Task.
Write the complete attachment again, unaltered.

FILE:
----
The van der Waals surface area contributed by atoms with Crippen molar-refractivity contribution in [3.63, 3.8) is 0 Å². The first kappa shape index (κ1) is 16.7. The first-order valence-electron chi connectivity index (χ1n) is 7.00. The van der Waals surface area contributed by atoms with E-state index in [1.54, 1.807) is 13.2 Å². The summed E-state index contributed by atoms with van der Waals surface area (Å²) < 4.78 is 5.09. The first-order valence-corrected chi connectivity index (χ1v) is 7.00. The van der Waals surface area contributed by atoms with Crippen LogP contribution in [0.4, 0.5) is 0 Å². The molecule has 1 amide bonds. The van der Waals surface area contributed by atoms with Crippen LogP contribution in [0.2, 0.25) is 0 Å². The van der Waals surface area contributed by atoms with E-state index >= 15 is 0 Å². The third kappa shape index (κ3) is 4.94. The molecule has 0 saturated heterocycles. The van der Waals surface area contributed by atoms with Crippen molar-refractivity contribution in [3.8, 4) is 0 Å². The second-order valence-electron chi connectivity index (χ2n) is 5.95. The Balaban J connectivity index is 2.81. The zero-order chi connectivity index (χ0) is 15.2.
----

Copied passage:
The van der Waals surface area contributed by atoms with Crippen molar-refractivity contribution in [3.63, 3.8) is 0 Å². The first kappa shape index (κ1) is 16.7. The first-order valence-electron chi connectivity index (χ1n) is 7.00. The van der Waals surface area contributed by atoms with E-state index in [1.54, 1.807) is 13.2 Å². The summed E-state index contributed by atoms with van der Waals surface area (Å²) < 4.78 is 5.09. The first-order valence-corrected chi connectivity index (χ1v) is 7.00. The van der Waals surface area contributed by atoms with Crippen LogP contribution in [0.4, 0.5) is 0 Å². The molecule has 1 amide bonds. The van der Waals surface area contributed by atoms with Crippen LogP contribution in [0.2, 0.25) is 0 Å². The van der Waals surface area contributed by atoms with E-state index >= 15 is 0 Å². The third kappa shape index (κ3) is 4.94. The molecule has 0 saturated heterocycles. The van der Waals surface area contributed by atoms with Crippen molar-refractivity contribution in [3.8, 4) is 0 Å². The second-order valence-electron chi connectivity index (χ2n) is 5.95. The Balaban J connectivity index is 2.81. The zero-order chi connectivity index (χ0) is 15.2.